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The making of From Rails to Sails

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by Margaret Chamberlain won a 3-Stars Award at BIAFF 2010.

My video From Rails to Sails was a repeat of the trip which I took eight years ago to England on the QE 2.

Portrait of Margaret Chamberlain.

Why

After a rare virus thirteen years ago which has affected my leg I find flying is not the best way to travel. My choice is to use the train and ship. Still taken from 'From Rails to Sails'.

My main purpose in 2008 was to visit my ninety three year old mother who was slated to have a knee replacement. I decided to travel to England so that I could be with her and give her some help and support.

I was lucky to have a traveling companion from Victoria to share the journey with me. This was her first Trans-Atlantic crossing and she was thrilled to be doing it with me.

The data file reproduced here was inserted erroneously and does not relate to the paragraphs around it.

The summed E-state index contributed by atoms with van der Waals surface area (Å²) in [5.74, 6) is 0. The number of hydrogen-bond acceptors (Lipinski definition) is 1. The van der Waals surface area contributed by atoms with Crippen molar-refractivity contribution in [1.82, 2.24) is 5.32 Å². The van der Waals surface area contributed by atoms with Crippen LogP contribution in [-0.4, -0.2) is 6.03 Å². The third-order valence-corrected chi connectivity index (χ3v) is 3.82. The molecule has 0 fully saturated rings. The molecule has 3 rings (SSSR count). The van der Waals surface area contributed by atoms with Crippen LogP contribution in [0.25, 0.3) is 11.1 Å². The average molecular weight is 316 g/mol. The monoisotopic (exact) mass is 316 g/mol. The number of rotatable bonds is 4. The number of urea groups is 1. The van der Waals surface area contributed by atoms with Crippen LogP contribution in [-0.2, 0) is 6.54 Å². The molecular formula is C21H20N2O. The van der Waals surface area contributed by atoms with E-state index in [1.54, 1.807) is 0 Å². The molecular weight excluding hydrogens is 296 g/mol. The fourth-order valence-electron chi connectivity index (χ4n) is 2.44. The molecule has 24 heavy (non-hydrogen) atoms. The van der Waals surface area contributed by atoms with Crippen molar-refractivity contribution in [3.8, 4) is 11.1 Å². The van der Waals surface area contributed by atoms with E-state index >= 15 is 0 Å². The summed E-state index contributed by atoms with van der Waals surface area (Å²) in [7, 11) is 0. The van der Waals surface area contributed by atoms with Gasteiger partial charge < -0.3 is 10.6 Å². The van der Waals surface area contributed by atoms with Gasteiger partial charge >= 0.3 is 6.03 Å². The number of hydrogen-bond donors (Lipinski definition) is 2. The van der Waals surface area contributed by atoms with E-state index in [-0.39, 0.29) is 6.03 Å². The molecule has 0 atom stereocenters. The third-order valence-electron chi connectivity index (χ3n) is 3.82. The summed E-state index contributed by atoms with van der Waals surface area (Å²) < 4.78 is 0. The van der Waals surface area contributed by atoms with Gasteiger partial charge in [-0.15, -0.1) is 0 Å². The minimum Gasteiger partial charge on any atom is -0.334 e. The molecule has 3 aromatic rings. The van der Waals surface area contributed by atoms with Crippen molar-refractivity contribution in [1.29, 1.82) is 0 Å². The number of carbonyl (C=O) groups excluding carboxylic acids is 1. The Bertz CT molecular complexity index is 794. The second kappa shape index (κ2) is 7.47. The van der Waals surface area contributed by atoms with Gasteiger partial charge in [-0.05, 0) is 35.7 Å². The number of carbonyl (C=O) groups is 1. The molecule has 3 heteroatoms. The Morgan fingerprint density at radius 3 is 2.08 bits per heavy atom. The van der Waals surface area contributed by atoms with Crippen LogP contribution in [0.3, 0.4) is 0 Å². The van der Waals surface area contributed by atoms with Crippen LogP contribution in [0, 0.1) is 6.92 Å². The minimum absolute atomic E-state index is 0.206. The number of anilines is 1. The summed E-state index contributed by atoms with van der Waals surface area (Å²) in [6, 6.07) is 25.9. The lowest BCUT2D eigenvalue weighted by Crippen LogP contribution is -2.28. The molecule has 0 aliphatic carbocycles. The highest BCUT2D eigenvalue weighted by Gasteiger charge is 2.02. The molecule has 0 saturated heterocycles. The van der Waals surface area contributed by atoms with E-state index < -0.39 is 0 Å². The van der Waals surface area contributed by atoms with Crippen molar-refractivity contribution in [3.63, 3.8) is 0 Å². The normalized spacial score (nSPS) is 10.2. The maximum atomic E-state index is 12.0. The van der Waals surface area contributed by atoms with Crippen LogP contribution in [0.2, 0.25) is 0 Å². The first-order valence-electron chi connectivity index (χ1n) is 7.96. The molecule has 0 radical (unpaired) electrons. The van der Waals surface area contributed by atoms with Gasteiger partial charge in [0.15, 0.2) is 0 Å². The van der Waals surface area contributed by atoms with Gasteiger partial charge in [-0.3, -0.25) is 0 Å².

Frame grabbed from 'From Rails to Sails'.
Queen Mary 2 is a transatlantic ocean liner and flagship of the Cunard Line.

At 1,132 ft (345 m) long by 135 ft (41 m) wide at the waterline, she remains the largest ocean liner (as opposed to cruise ship) ever built.It is 236.2 ft (72.0 m) from keel to funnel.

Queen Mary 2's facilities include 15 restaurants and bars, five swimming pools, a casino, a ballroom, a theatre, and the first planetarium at sea. There are also kennels onboard, as well as a nursery. More than 5000 specially-commissioned works of art are visible in the Queen Mary 2's public rooms, corridors, staterooms and lobbies, having been created by 128 artists from 16 different countries.

How

We left Victoria, BC and took the Clipper catamaran boat over to Seattle in the state of Washington, U.S.A. This is a pleasant journey taking two and a half hours. The boat lands at the dock which is just around the corner from the AMTRAK train station.

After an overnight stay in a hotel we boarded the train and we were soon settled into our handicap carriages. The handicap carriages are six feet by nine they have an ample shower room, toilet and wash hand basin. I find the service on AMTRAK very good. The steward was very accommodating and pleasant, greeting me with two small bottles of Champagne on my arrival.